How breakfast and healthy grocery shopping can affect your health


Check out your nearest grocery store and you’ll likely find thousands of choices.

I’m not trying to come between devoted husbands and their wives wishes, but dietitians say the list of nutrition facts is the place to start.

“I don’t deviate from our list,” shopper Jack Elder said, “See here’s my list.”

“Breakfast is crucial especially for students because it gets their brains charged up and ready to learn in the morning and also gets them energy to fuel throughout their day,” Jess Buschmann, a Clinical Dietician, said.

Buschmann says to look out for sugar, specifically added sugar.

It’s listed as things like corn syrup, dextrose, and sucrose.

The CDC says Americans get too much-added sugar and that can lead to health problems including weight gain, diabetes, and heart disease.

Some cereals have a sugary reputation.

But Buschmann says the amount in some yogurt, along with flavored oatmeal’s and milk may surprise you.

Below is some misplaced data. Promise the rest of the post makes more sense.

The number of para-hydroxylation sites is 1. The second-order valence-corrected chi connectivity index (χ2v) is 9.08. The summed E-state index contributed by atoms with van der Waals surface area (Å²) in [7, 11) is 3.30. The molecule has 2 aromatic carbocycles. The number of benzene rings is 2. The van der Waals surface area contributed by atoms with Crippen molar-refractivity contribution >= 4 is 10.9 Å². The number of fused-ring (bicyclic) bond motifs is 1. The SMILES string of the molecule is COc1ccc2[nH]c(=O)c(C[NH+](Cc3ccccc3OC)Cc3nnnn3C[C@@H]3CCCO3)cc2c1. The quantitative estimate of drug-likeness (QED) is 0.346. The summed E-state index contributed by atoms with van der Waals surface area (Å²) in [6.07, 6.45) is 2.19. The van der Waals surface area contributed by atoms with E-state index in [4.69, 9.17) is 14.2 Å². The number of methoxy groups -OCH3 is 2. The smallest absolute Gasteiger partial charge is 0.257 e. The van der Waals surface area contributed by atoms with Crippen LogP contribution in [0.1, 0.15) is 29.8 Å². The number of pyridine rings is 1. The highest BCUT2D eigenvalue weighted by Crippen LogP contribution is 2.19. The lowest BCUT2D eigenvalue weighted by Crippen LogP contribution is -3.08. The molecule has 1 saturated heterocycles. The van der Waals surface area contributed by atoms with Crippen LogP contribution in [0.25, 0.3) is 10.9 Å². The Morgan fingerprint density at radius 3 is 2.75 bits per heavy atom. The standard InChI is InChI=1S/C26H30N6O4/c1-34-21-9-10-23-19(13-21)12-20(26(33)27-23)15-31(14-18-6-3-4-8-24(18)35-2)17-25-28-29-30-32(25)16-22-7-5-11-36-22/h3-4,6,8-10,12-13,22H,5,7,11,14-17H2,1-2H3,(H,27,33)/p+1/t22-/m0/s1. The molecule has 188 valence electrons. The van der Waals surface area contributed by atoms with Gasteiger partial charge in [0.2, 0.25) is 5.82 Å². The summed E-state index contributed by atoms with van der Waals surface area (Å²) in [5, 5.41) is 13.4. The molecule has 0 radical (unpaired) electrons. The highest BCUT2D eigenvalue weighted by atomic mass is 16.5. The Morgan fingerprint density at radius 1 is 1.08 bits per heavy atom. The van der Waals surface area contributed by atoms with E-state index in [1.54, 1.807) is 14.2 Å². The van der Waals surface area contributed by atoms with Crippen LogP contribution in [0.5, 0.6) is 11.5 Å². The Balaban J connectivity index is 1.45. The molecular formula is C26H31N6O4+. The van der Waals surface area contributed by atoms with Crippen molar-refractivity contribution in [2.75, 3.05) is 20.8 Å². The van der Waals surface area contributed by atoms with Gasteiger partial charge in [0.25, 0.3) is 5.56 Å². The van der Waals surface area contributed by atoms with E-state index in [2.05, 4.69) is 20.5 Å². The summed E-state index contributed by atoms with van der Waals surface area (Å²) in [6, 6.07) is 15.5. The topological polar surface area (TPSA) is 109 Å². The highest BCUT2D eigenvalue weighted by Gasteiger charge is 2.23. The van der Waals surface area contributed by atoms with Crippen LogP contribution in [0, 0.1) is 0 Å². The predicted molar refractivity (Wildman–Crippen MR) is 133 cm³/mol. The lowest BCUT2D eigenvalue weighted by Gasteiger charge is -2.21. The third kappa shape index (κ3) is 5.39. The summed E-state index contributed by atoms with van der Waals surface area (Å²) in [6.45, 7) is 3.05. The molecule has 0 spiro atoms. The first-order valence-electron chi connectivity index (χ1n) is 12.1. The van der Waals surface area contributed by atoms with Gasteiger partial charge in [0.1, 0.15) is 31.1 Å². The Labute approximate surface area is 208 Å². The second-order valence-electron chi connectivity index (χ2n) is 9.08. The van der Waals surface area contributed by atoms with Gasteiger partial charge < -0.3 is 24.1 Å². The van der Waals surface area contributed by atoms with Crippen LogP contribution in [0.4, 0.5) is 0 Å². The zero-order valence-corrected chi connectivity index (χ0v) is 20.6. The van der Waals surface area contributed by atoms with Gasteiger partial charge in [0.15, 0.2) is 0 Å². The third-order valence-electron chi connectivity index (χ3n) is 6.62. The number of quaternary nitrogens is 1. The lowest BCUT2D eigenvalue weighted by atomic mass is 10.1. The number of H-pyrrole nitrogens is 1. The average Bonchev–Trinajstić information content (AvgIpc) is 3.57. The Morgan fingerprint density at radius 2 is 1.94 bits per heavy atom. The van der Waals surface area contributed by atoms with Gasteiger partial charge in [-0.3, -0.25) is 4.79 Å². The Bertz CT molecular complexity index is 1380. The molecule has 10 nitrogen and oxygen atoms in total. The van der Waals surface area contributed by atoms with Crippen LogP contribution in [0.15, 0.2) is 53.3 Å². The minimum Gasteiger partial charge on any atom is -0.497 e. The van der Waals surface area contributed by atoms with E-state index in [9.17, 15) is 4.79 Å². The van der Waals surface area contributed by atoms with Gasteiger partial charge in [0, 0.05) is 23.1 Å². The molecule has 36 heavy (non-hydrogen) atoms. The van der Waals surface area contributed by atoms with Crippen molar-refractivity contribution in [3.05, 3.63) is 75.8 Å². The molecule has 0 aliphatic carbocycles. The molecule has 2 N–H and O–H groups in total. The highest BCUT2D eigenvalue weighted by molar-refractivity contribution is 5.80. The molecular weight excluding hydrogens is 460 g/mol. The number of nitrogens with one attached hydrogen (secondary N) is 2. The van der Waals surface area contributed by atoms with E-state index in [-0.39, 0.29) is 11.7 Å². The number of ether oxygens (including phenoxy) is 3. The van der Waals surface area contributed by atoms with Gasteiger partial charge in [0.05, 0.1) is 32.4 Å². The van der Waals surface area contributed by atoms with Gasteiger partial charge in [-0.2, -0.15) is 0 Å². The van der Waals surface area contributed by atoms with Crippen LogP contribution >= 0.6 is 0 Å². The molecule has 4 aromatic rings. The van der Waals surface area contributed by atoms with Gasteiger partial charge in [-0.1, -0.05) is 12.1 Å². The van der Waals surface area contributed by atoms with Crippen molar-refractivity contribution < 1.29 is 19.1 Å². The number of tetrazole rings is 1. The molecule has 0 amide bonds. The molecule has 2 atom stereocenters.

“The more ingredients you can pronounce the better,” Buschmann said, “You find yourself starting to read the labels and then you get discouraged because sugar is in everything.”

Preplanning, Buschmann says, will help your family.

She says list five meals your kids enjoy.

Make sure you include at least three food groups each meal.

Consider whole grains and carbohydrates like bread, cereal, or fruit for quick energy.

Protein, like eggs or lean meat, keeps you feeling more full, longer.

And dairy helps build bones.

“Here we have a few quick options that could be a couple of things. Avocado toast is very trendy right now, but also very good and very nutritious for you. You can also swap out an egg” says Buschmann.

Buschmann says fruit with peanut butter is an option to start.

“Yes, healthy eating is harder, but absolutely not impossible,” she added.

She says it’s never too late to make your grocery store choices healthier.

close video ad
Unmutetoggle ad audio on off